Decolonising the arts: A student reflection
Sabine Verbree (23) and Tessa Bourguignon (22) are third-year students of the Art History track of Leiden University. In this blog Sabine and Tessa reflect on the documentary of Nieuw licht: 'Het Rijksmuseum en de slavernij', in light of the European Action Week Against Racism.
With some careful enthusiasm, we have noticed how the Dutch museum landscape is slowly but surely shifting. Stories and perspectives that previously received little to no attention, are now a prominent part of exhibitions. One example is the slavery exhibition of the Rijksmuseum that is planned for this year and is accompanied by the documentary Nieuw Licht - Het Rijksmuseum en de slavernij.
In 2017, the Rijksmuseum decided (for the first time) to devote an exhibition to slavery. Although the museum has always been open to all public, it seemed to belong more to the elite in practice due to the one-sided stories that were told. Words as diversity and inclusivity were not commonly used. Yet, in times of the global Black Lives Matter movement and the growing urgency for inclusion, the topic of slavery is impossible to ignore; even for a considerably white institution like the Rijksmuseum. Fortunately, we would like to say.
For this new exhibition, of which the opening has sadly been postponed due to Covid-19, special attention was paid to the diversity of the team. Valika Smulders, scientist and curator, has been active as head of history at the museum since the start of the exhibition. Stephanie Archangel contributed as junior curator of history. Their ‘alternative’ perspectives were much needed to design the exhibition. First it was assumed that the museum would not hold enough objects to put together a slavery exhibit. However, it turned out that many objects from the museum have a direct link with slavery. This becomes apparent in the documentary when the portraits of Marten and Oopjen are discussed. These well-known portraits by Rembrandt were nationally discussed in the news when they were bought in 2016, but one story wasn’t told before.
Marten's father has amassed his wealth from sugar plantations in the Caribbean and Oopjen's second marriage was to a man in possession of enslaved people.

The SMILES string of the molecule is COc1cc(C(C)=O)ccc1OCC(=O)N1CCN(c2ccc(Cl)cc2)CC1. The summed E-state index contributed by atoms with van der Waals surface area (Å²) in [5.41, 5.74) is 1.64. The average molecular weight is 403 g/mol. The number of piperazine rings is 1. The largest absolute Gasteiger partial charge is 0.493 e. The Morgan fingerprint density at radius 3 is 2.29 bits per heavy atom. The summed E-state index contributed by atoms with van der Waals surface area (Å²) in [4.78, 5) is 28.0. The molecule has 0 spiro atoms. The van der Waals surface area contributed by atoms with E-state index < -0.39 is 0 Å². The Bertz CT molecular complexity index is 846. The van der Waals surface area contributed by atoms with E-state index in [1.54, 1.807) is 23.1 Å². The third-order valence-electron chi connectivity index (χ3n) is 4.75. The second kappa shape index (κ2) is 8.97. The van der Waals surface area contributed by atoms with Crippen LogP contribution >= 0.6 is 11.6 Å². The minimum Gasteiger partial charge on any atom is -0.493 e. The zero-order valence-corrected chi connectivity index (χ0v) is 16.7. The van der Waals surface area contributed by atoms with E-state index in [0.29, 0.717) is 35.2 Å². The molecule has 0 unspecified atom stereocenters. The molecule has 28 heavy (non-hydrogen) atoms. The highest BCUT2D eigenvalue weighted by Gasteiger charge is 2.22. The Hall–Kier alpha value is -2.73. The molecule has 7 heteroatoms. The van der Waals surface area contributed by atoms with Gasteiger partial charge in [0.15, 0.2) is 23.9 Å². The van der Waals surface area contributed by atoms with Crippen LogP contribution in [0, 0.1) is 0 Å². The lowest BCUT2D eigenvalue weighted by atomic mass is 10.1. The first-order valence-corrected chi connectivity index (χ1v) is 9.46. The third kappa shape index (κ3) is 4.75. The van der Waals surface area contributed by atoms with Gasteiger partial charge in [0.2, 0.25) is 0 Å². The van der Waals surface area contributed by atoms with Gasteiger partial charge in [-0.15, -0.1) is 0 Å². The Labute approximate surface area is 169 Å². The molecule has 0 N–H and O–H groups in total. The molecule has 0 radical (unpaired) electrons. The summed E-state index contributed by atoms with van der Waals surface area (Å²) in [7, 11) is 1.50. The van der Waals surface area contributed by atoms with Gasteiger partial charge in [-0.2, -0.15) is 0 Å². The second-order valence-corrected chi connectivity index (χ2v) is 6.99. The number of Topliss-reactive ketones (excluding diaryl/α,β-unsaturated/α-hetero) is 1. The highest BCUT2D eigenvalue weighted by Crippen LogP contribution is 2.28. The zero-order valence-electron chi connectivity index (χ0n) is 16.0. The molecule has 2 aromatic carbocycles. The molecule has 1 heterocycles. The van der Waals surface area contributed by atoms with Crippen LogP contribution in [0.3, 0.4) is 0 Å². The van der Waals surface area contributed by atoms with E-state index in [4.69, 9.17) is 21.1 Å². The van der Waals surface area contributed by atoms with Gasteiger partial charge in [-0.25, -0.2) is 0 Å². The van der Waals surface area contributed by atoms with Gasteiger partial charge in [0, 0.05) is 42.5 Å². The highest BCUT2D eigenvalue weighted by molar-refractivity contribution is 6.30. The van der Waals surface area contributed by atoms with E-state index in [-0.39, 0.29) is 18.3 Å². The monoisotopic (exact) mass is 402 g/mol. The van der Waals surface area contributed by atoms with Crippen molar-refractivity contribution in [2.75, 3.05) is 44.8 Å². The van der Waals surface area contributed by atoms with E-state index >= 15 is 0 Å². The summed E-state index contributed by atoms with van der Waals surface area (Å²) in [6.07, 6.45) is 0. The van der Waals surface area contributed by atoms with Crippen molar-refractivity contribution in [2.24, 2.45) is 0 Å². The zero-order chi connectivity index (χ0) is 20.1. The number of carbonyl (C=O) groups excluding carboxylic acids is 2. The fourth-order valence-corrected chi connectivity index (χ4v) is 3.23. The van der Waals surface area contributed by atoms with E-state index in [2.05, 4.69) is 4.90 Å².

We, as two art history students at Leiden University, had not heard many of these stories either in our time as students. Nevertheless, we can say we have noticed some changes now that we are in our third year. At the end of our second year, in the heat of the international BLM-demonstrations, we wrote a critical letter to the board of our studies. What we think matters most is creating and facilitating a safe space at the university, a place where we all feel heard and where we can find ‘our’ story represented. Almost a year has passed and we can happily say that we have seen how it has been positively received by our teachers, has been incorporated into the teaching material of some courses and has become a major topic within and outside the university's school curriculum.
However, we still see little diversity within the staff but also among the students of our studies. As the Rijksmuseum’s documentary shows, a diverse team is essential to gain new insights and to make real progress on this topic.
It is exciting to be young and a student in a world that is changing so rapidly and drastically. Not only on the subject of inclusivity, but also considering topics as climate change, woman rights, and racism. Despite that, it can be though and it takes dedication to keep up. We think it is important to continue to reflect critically within the walls of the university, but also outside of that and after our studies. The slavery exhibition presents a promising vision of the future, but if this development is leading for the museum scene of the future, much remains to be done. Especially in the places where it all starts, in education.
Het rijksmuseum en de slavernij
If you are curious about the documentary that Sabine and Tessa reflected on, you can watch it for free via this link.